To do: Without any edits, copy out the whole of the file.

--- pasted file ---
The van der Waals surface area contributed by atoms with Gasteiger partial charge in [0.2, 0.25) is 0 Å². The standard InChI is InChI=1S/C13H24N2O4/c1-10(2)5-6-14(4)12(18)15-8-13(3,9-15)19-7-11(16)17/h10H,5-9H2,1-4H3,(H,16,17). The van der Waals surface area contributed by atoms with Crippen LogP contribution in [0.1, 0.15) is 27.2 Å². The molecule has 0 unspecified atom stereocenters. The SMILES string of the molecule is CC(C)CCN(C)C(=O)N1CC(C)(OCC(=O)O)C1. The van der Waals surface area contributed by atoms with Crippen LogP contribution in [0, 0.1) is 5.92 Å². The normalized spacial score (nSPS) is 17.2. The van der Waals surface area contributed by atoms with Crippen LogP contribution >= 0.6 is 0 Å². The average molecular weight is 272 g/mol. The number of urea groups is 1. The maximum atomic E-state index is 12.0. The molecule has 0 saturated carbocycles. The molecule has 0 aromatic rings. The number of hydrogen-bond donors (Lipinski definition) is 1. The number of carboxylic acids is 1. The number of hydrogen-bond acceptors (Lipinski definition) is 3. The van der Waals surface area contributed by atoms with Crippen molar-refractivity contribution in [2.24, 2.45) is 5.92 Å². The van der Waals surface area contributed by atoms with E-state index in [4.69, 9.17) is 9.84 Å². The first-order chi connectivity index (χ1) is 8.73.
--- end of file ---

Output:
The van der Waals surface area contributed by atoms with Gasteiger partial charge in [0.2, 0.25) is 0 Å². The standard InChI is InChI=1S/C13H24N2O4/c1-10(2)5-6-14(4)12(18)15-8-13(3,9-15)19-7-11(16)17/h10H,5-9H2,1-4H3,(H,16,17). The van der Waals surface area contributed by atoms with Crippen LogP contribution in [0.1, 0.15) is 27.2 Å². The molecule has 0 unspecified atom stereocenters. The SMILES string of the molecule is CC(C)CCN(C)C(=O)N1CC(C)(OCC(=O)O)C1. The van der Waals surface area contributed by atoms with Crippen LogP contribution in [0, 0.1) is 5.92 Å². The normalized spacial score (nSPS) is 17.2. The van der Waals surface area contributed by atoms with Crippen LogP contribution >= 0.6 is 0 Å². The average molecular weight is 272 g/mol. The number of urea groups is 1. The maximum atomic E-state index is 12.0. The molecule has 0 saturated carbocycles. The molecule has 0 aromatic rings. The number of hydrogen-bond donors (Lipinski definition) is 1. The number of carboxylic acids is 1. The number of hydrogen-bond acceptors (Lipinski definition) is 3. The van der Waals surface area contributed by atoms with Crippen molar-refractivity contribution in [2.24, 2.45) is 5.92 Å². The van der Waals surface area contributed by atoms with E-state index in [4.69, 9.17) is 9.84 Å². The first-order chi connectivity index (χ1) is 8.73.